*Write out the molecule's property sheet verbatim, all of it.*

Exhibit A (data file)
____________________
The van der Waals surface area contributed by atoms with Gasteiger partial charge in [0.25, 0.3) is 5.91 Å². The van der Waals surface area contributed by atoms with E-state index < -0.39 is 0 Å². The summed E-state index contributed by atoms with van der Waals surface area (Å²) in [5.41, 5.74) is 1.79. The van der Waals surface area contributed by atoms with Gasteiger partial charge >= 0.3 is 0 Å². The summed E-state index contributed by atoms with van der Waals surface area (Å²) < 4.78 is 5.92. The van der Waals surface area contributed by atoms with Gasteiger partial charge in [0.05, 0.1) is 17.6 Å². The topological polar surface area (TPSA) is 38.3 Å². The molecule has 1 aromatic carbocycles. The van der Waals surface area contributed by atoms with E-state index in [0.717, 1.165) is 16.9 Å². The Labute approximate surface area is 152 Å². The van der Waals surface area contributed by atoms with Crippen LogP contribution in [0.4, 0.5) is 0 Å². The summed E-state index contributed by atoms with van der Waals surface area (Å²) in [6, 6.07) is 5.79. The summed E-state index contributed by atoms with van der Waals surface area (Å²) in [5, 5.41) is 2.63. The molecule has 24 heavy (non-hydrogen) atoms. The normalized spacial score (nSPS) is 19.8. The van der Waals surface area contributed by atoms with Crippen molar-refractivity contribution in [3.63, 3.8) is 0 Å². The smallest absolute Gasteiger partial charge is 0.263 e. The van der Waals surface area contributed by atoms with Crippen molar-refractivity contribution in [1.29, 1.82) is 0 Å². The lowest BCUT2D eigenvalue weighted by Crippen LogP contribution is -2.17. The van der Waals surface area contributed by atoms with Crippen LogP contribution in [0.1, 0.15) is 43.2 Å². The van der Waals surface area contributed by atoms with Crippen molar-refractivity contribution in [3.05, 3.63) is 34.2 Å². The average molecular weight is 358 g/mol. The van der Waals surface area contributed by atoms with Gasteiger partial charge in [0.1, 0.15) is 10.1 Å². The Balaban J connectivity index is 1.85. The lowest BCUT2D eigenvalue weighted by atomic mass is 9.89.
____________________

The van der Waals surface area contributed by atoms with Gasteiger partial charge in [0.25, 0.3) is 5.91 Å². The van der Waals surface area contributed by atoms with E-state index < -0.39 is 0 Å². The summed E-state index contributed by atoms with van der Waals surface area (Å²) in [5.41, 5.74) is 1.79. The van der Waals surface area contributed by atoms with Gasteiger partial charge >= 0.3 is 0 Å². The summed E-state index contributed by atoms with van der Waals surface area (Å²) < 4.78 is 5.92. The van der Waals surface area contributed by atoms with Gasteiger partial charge in [0.05, 0.1) is 17.6 Å². The topological polar surface area (TPSA) is 38.3 Å². The molecule has 1 aromatic carbocycles. The van der Waals surface area contributed by atoms with E-state index in [0.717, 1.165) is 16.9 Å². The Labute approximate surface area is 152 Å². The van der Waals surface area contributed by atoms with Crippen LogP contribution in [0.4, 0.5) is 0 Å². The summed E-state index contributed by atoms with van der Waals surface area (Å²) in [6, 6.07) is 5.79. The summed E-state index contributed by atoms with van der Waals surface area (Å²) in [5, 5.41) is 2.63. The molecule has 24 heavy (non-hydrogen) atoms. The normalized spacial score (nSPS) is 19.8. The van der Waals surface area contributed by atoms with Crippen molar-refractivity contribution in [3.63, 3.8) is 0 Å². The smallest absolute Gasteiger partial charge is 0.263 e. The van der Waals surface area contributed by atoms with Crippen molar-refractivity contribution in [1.29, 1.82) is 0 Å². The lowest BCUT2D eigenvalue weighted by Crippen LogP contribution is -2.17. The van der Waals surface area contributed by atoms with Crippen LogP contribution in [0.1, 0.15) is 43.2 Å². The van der Waals surface area contributed by atoms with Crippen molar-refractivity contribution in [3.05, 3.63) is 34.2 Å². The average molecular weight is 358 g/mol. The van der Waals surface area contributed by atoms with Gasteiger partial charge in [0.1, 0.15) is 10.1 Å². The Balaban J connectivity index is 1.85. The lowest BCUT2D eigenvalue weighted by atomic mass is 9.89.